Illuminations – Australian Parliament House

4 - 14 February

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Women’s suffrage in Australia: the Suffrage Banner
Dora MEESON, 1869 – 1955

The Women’s Suffrage Banner, 1908. Oil paint on green hessian ground. 261.3 x 165cm

Australia was the first country in the world to grant women the right to vote and to stand for parliament.

Melbourne-born artist Dora Meeson Coates (1869-1955) created the banner in 1908 as a celebration of women’s suffrage in Australia. In 1911, the artist, together with her husband and a contingent of women suffragists from Australian and New Zealand, carried the banner at the head of a women’s suffrage march in London. Leading the contingent were Australian suffragist Vida Goldstein with Margaret Fisher (the wife of the Australian Prime Minister) and Emily McGowen (the wife of the New South Wales’ Premier).

The banner reads ‘Commonwealth of Australia. “Trust the Women Mother As I Have Done”’ and was donated to the Parliament House Gifts Collection in 2002.

The Women’s Suffrage in Australia exhibition will be on show at Parliament House from late May to early November 2022.

Indigenous art and culture

Kumantye Jagamara’s Possum and Wallaby Dreaming

KUMANTYE JAGAMARA, 1945 – 2020, Warlpiri / Luritja People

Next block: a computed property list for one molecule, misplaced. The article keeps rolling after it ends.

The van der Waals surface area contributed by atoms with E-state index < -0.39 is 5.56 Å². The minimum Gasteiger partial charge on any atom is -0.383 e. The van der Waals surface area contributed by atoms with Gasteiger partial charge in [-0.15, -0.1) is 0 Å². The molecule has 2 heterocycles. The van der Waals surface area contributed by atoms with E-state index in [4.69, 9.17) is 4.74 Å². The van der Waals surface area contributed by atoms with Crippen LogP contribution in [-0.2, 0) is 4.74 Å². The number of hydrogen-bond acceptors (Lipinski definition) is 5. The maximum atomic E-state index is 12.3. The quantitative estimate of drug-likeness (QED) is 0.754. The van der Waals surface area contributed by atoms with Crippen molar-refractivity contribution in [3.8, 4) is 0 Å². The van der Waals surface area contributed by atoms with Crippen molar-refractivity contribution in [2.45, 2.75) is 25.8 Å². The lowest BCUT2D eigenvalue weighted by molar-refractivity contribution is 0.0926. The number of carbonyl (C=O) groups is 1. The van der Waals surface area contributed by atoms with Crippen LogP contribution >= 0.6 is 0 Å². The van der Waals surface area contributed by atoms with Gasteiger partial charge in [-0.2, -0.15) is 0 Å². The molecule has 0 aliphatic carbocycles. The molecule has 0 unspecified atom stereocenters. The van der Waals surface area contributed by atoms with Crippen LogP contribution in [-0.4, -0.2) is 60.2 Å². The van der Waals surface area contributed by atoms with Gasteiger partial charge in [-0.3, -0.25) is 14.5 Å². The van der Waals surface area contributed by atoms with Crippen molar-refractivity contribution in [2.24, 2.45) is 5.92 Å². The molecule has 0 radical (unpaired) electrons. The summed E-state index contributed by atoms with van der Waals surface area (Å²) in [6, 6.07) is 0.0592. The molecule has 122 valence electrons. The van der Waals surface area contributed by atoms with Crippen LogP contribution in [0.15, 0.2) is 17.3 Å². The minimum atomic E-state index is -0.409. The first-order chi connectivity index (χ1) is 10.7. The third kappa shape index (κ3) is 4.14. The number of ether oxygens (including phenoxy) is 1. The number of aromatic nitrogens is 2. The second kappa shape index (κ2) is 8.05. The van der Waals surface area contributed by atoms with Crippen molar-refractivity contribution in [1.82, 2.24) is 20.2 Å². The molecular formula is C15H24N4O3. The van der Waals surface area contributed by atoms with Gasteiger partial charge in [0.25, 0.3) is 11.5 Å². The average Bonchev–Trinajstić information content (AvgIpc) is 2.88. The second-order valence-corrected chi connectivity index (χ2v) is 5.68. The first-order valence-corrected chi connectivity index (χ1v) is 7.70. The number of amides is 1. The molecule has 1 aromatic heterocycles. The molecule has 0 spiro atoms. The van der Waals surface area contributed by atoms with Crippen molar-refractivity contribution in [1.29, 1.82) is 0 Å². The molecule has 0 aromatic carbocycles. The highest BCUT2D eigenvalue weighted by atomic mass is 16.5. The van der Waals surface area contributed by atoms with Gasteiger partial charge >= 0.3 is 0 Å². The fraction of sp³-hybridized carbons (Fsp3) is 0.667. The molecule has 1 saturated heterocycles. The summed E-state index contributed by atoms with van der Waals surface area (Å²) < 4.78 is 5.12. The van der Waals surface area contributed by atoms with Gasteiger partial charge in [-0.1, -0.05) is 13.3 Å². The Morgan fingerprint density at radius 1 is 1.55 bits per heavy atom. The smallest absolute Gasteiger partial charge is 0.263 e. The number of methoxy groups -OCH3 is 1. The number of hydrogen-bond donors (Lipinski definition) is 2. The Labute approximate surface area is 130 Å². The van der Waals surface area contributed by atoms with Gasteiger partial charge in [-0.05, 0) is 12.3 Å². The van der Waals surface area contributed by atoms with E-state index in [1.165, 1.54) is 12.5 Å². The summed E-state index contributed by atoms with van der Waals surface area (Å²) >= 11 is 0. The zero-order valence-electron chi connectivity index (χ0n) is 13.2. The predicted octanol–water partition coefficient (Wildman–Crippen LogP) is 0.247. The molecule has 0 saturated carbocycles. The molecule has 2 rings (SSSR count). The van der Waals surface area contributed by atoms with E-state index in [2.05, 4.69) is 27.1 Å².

Forecourt Mosaic Pavement, Parliament House Canberra (Possum and Wallaby Dreaming), 1986-87

100,000 granite setts. Sources of granite: Tarana pink – Tarana NSW (Oberon area) Sard white – Buddoso, Sardinia. Esmeralda Green – Esmeraldas, Brazil. Juparana Yellow – Juparana, Brazil. New Imperial red – Tandrur, India. Blue Pearl – Norway (processed in Italy).1400 x 1400cm

Parliament’s forecourt mosaic is based on the painting Possum and Wallaby Dreaming by Warlpiri artist Kumantye Jagamara. It depicts a gathering of the kangaroo, wallaby and goanna ancestors and is a contemporary depiction of an ancient Western Desert Dreaming.

The mosaic symbolises the deep spiritual relationship between Aboriginal and Torres Strait Islander peoples and their ancestral land. Kumantye Jagamara was a Warlpiri Elder from Papunya, west of Alice Springs. He was one of the foremost proponents of Western Desert painting, one of the first contemporary Indigenous art movements.

The mosaic is 196 square metres, is made up of over 90,000 individual pieces of granite and was fabricated by William McIntosh, Aldo Rossi and Franco Colussi.

Contemporary art collection

Catherine NELSON, born 1970
Tropic, 2020
pigment print (Edition 4 of 7)
107 x 112cm

Australian Parliament House is home to an art collection of international significance.

The collection is respected and diverse, featuring official portraits of notable Australians, to work by acclaimed artists including Brett Whiteley, Howard Arkley and Emily Kame Kngwarreye, to an active contemporary collecting program.